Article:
Defining the links

October 17 marks the International Day for the Eradication of Poverty. In many communities, access to water is potentially a critical factor in alleviating poverty and enhancing economic growth. Research carried out by the International Water Management Institute (IWMI) focuses on water availability and access to ensure that there is enough water for agriculture and to secure the livelihoods of farmers in the developing world.

Mechanism to supply water for agriculture
Mechanism to supply water for agriculture. Photo: Faseeh Shams/IWMI


Are you poor if you have no water? The answer may seem obvious and, indeed, without any water, no kind of human life is possible. However, some people living in dry countries, such as Australia, are not ‘poor’ in global terms whereas countries with plenty of water, such as Bangladesh, have widespread poverty. Clearly, there are many more factors affecting poverty than simply access to water.

Nevertheless, in sub-Saharan Africa, rural communities with highly seasonal rainfall are frequently impoverished. The opportunity to grow a second crop outside of the rainy season could potentially boost household incomes and lift families out of poverty. Of course, there are other limiting factors, such as access to markets and other resources, but improving smallholder incomes may be a non-starter without water.

So, the issues seem to be straightforward: invest in water management for smallholders. However, investors want figures. Whether governments or nongovernmental organizations (NGOs), they want to be sure that they are getting a good bang for their buck. To date, however, it has been difficult to accurately assess what the returns on investments in agricultural water management might be.


Complex processes and impacts

Now, new research from IWMI attempts to address this issue by proposing a methodology that can assess the development impact of rainwater management innovations through the use of a Rainwater-livelihoods-poverty index (RLPI).

“The index is an indicator composed from multi-dimensional water-related components,” says Kindie Getnet, Research Economist, IWMI. “It is supposed to capture and reflect the role of the complex processes and impacts that will make rainwater management innovations a success for livelihood development and poverty reduction.”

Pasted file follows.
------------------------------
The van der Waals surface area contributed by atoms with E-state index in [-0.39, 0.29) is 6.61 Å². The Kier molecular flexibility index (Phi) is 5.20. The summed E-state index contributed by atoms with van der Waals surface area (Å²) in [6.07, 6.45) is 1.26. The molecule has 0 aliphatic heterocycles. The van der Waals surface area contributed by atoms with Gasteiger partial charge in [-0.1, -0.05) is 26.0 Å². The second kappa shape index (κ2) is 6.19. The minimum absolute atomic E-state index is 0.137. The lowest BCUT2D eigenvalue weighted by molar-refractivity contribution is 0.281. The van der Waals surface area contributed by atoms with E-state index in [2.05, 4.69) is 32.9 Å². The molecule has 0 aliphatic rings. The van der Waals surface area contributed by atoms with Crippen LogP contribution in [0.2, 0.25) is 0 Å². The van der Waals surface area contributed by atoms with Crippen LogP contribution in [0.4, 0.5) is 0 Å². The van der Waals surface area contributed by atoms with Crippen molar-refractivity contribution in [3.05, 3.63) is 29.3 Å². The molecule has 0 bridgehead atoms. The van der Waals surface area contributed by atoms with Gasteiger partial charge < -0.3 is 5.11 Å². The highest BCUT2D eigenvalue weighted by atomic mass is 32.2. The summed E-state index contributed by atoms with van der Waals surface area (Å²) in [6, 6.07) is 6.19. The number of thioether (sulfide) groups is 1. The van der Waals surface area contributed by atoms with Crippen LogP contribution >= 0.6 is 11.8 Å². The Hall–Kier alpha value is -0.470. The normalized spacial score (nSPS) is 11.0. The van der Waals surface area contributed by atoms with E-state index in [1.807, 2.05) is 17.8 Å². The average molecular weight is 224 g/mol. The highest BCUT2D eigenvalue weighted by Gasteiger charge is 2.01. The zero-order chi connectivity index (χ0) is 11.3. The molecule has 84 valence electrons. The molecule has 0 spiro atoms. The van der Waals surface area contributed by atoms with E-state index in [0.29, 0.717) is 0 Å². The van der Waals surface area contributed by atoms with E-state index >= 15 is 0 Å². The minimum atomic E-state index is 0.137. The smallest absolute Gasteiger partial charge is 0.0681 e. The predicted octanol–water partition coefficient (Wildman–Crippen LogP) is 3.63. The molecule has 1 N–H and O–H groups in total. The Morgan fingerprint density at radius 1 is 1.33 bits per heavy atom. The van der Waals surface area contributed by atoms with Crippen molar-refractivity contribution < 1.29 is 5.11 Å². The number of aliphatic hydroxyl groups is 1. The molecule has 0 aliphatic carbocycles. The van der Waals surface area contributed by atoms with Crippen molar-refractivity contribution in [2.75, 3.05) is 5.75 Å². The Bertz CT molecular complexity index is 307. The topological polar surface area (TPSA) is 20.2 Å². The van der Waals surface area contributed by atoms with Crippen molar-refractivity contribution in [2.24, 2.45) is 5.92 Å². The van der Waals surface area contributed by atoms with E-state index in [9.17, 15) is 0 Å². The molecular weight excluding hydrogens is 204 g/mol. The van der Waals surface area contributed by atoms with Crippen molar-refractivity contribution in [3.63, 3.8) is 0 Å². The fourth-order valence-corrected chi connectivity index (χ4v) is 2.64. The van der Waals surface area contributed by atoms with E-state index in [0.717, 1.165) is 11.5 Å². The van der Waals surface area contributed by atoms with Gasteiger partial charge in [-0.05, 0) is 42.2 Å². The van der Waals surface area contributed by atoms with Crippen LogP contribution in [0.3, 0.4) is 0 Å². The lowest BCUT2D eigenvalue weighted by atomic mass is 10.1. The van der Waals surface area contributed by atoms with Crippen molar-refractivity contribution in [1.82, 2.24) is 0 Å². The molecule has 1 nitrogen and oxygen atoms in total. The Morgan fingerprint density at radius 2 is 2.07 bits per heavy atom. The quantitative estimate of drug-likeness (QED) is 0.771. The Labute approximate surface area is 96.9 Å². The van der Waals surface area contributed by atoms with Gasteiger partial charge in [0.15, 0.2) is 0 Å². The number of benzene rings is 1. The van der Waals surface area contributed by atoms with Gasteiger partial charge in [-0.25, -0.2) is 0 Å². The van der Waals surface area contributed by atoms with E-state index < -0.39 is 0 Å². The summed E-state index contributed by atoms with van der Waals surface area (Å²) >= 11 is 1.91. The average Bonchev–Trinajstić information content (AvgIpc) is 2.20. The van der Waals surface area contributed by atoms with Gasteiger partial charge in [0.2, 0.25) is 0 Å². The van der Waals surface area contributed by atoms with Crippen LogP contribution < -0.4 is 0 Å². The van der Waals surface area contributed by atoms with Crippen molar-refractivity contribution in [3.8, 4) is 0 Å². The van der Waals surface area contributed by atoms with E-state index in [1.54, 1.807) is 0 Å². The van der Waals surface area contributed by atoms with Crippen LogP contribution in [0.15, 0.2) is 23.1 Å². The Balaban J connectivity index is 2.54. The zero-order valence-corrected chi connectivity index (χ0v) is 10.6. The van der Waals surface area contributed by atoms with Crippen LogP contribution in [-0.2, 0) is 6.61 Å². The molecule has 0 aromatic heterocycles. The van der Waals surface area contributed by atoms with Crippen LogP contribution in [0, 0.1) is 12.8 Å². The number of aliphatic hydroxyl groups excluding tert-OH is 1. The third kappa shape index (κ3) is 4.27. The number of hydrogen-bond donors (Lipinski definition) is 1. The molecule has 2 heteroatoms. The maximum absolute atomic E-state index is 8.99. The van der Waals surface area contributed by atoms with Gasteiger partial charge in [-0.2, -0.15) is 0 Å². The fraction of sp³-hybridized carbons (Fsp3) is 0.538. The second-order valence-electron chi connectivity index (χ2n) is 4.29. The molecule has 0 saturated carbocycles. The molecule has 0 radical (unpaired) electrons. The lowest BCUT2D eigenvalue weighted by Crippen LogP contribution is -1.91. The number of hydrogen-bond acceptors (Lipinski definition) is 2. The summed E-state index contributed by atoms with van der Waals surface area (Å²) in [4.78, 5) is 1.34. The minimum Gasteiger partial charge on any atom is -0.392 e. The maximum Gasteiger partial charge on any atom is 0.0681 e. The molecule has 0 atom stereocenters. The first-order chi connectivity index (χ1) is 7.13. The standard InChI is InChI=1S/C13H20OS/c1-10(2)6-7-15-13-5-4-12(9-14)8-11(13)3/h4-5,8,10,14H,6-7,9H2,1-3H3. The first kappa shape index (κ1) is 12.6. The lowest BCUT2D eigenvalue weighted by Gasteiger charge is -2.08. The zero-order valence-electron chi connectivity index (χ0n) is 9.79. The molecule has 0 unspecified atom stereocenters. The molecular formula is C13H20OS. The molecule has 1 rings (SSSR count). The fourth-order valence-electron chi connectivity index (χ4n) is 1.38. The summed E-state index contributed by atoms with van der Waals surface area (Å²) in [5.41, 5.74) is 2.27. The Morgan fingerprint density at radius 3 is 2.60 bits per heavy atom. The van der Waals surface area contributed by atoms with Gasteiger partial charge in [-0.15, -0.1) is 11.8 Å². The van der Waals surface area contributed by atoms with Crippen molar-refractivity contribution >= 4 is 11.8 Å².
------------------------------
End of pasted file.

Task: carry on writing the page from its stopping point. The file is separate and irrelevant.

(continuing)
The RLPI is based on five components, including water availability, water accessibility, livelihood strategies, ecological sustainability and resilience to rainfall variability. Each component is broken down into several sub-components. The methodology is further strengthened with participatory household surveys, as a way to relate scientifically generated evidence with empirical evidence and eventually inform farmers’ decisions about adopting rainwater management innovations.


Right interventions

The researchers applied RLPI in Ethiopia’s Diga District, which is heavily characterized by subsistence crop-livestock farming. In this region, Agriculture is mainly rain-fed and the farmers are affected by seasonal water shortages as well as land degradation due to overgrazing. Seasonal water shortages could be addressed through the right rainwater management interventions.

Data was collected from 120 households within the district. The results clearly mirror the lack of livelihood diversification, the problem of soil erosion and vegetation degradation as well as poor resilience to rainfall variability as important constraints. By breaking the results further into the sub-components, one gets a more detailed insight into the situation. For example, in the case of water availability, the index showed that irrigation demands for crops and domestic use are unmet, whereas there is enough water for livestock.

Based on this, the researchers suggest prioritizing investments in these areas that show shortcomings.

“It is important to address these limiting factors to develop livelihoods and reduce poverty,” says Getnet. “Our index may need further improvements and refinements. However, it contributes towards the impact assessment, and can be used for priority setting in planning and implementing rainwater management interventions.”